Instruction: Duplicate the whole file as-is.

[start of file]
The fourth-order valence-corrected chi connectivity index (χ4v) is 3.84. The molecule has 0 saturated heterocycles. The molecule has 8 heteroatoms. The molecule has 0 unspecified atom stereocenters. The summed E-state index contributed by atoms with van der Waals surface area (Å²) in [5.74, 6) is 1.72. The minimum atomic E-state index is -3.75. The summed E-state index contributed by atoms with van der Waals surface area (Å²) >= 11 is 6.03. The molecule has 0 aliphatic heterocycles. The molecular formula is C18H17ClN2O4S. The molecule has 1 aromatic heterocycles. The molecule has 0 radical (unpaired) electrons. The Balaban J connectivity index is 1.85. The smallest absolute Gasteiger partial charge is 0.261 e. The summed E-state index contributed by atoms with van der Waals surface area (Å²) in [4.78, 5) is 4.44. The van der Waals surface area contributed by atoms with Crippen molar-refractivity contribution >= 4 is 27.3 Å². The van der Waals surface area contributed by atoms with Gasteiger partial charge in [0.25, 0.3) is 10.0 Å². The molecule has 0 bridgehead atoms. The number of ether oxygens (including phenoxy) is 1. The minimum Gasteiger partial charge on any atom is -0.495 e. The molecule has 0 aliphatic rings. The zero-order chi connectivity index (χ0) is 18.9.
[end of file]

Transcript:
The fourth-order valence-corrected chi connectivity index (χ4v) is 3.84. The molecule has 0 saturated heterocycles. The molecule has 8 heteroatoms. The molecule has 0 unspecified atom stereocenters. The summed E-state index contributed by atoms with van der Waals surface area (Å²) in [5.74, 6) is 1.72. The minimum atomic E-state index is -3.75. The summed E-state index contributed by atoms with van der Waals surface area (Å²) >= 11 is 6.03. The molecule has 0 aliphatic heterocycles. The molecular formula is C18H17ClN2O4S. The molecule has 1 aromatic heterocycles. The molecule has 0 radical (unpaired) electrons. The Balaban J connectivity index is 1.85. The smallest absolute Gasteiger partial charge is 0.261 e. The summed E-state index contributed by atoms with van der Waals surface area (Å²) in [4.78, 5) is 4.44. The van der Waals surface area contributed by atoms with Crippen molar-refractivity contribution >= 4 is 27.3 Å². The van der Waals surface area contributed by atoms with Gasteiger partial charge in [0.25, 0.3) is 10.0 Å². The molecule has 0 bridgehead atoms. The number of ether oxygens (including phenoxy) is 1. The minimum Gasteiger partial charge on any atom is -0.495 e. The molecule has 0 aliphatic rings. The zero-order chi connectivity index (χ0) is 18.9.